The 2008 Federal Budget: Radio: KQED Forum 88.5 FM 9:00 AM Wednesday, February 7, 2007
Boykin User Research

Arnold Kling vs. Brad DeLong on the New Deal

UPDATE: Bruce Bartlett writes:

I just read your WSJ piece and you make one mistake. If Hoover had been re-elected in 1932, Ogden Mills would have been Treasury secretary, not Andrew Mellon. Mills became secretary on Feb. 13, 1932.

Arnold Kling vs. Brad DeLong on the New Deal at the Wall Street Journal's website.

Here are my first drafts for the exercise:

Let me start with our collective best guess about what would have happened in an alternate history--one in which the press discovers and publishes the full details of FDR's polio injuries and irregular family life , and in which in November 1932 Herbert Hoover is reelected to a second term with a narrow margin, and "stays the course" with his first-term economic policies...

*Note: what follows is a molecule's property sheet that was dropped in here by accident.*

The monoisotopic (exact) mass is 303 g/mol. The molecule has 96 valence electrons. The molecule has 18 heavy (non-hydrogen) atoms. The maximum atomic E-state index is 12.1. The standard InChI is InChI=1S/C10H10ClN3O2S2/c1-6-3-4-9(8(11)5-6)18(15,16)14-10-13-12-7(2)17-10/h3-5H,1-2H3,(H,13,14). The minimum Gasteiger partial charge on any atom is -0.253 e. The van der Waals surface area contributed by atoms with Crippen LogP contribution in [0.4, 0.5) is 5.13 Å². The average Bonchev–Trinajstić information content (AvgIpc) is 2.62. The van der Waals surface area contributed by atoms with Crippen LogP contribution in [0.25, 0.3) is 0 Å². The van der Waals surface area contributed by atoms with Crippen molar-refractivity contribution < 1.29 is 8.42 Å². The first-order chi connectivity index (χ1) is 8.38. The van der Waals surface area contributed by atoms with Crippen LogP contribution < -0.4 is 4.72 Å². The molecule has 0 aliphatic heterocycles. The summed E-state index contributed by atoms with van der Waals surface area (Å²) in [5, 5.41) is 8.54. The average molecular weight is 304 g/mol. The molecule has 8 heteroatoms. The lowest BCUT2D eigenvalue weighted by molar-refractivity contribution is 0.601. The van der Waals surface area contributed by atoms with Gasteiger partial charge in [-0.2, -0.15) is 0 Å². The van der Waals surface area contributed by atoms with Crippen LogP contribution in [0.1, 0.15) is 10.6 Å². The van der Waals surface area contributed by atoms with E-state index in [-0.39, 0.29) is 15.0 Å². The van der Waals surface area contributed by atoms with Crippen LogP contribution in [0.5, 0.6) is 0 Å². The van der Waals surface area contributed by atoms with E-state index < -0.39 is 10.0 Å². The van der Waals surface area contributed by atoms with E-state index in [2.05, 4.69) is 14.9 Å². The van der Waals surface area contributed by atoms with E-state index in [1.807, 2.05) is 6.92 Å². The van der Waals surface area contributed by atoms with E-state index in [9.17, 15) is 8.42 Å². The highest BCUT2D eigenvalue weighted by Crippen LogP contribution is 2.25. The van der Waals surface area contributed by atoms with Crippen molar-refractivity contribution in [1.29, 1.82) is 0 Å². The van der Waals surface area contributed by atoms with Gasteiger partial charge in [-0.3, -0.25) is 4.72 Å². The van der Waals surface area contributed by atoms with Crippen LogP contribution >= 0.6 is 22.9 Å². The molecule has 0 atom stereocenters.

In that alternate universe, a group of Harvard economists headed by Joseph Schumpeter were brought down to the White House to advise Herbert Hoover what do about the banking crisis in the winter of 1933. They argued that banks are failing because their fundamentals are unsound, and that it would be improper to rescue bankers who have run their businesses into the ground or depositors who have not been prudent enough at watching the character of the people with whom they have deposited their money. Supported by the articulate Treasury Secretary, Andrew Mellon, they carried they day: "Liquidate labor, liquidate stocks, liquidate the farmes, liquidate real estate," said Mellon. A full-fledged panic would not be a bad thing: It will purge the rottenness out of the system. High costs of living and high living will come down. People will work harder, live a more moral life. Values will be adjusted, and enterprising people will pick up the wrecks from less competent people..." But the consequence was not people working harder and living a more moral life. Instead, the consequence was an intensification of the Great Depression as the transmission channels analyzed by Ben Bernanke (1983), "Nonmonetary Effects of the Financial Crisis in the Propagation of the Great Depression," grew much stronger than they were in our actual history.